Protein synthesis must, of course, begin with the recognition of an mRNA by the ribosomal complex, which allows the intitiation of peptide chain elongation starting from the 5' end of the message. One mechanism for translational initiation involves the eukaryotic translation initiation factor 4e (eIF4e). Activated eIF4e associates with a number of co-activating proteins and this complex recruits the ribosome to the mRNA, which initiates the process of scanning for the AUG start codon. Activation of eIF4e is regulated by phosphorylation at one major site, Ser 209. The kinase likely to mediate this phos-phorylation, at least based on the data available at present, is MNK1. MNK1 is mitogen-activated protein kinase-interacting-kinase 1 (MNK1). MNK1 is regulated by ERK MAPK, which as we have already discussed is involved in the induction of L-LTP.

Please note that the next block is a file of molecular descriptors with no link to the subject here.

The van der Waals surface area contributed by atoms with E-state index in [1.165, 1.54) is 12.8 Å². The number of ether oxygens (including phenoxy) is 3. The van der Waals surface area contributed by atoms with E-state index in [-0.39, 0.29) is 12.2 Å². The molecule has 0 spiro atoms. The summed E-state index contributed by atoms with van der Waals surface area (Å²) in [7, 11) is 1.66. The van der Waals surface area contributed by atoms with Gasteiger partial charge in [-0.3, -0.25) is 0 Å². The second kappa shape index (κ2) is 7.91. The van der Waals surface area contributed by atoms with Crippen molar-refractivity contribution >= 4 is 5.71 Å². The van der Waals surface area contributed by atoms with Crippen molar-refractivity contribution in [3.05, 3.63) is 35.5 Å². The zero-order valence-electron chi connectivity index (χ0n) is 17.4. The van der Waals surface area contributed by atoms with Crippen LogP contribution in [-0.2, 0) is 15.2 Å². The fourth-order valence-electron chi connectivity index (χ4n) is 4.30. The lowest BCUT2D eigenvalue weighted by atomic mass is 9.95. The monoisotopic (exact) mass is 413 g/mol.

Another target of ERK that may transduce a signal to the protein synthesis machinery is ribosomal S6 kinase 2 (RSK2). ERK directly phosphorylates and activates RSK2, which can then act upon the ribosome complex. While the role of RSK2 in regulating protein synthesis is not clear, both it and its target glycogen synthase kinase 3P (GSK3P) have been proposed to regulate protein synthesis through phos-phorylation of ribosome-associated initiation factors (see Figure 15)—one specific candidate in this context is eIF2B (89). Thus, the ERK pathway has been proposed to regulate protein synthesis by a variety of mechanisms still being defined, but overall it is appealing to hypothesize a role for this cascade in regulating neuronal protein synthesis.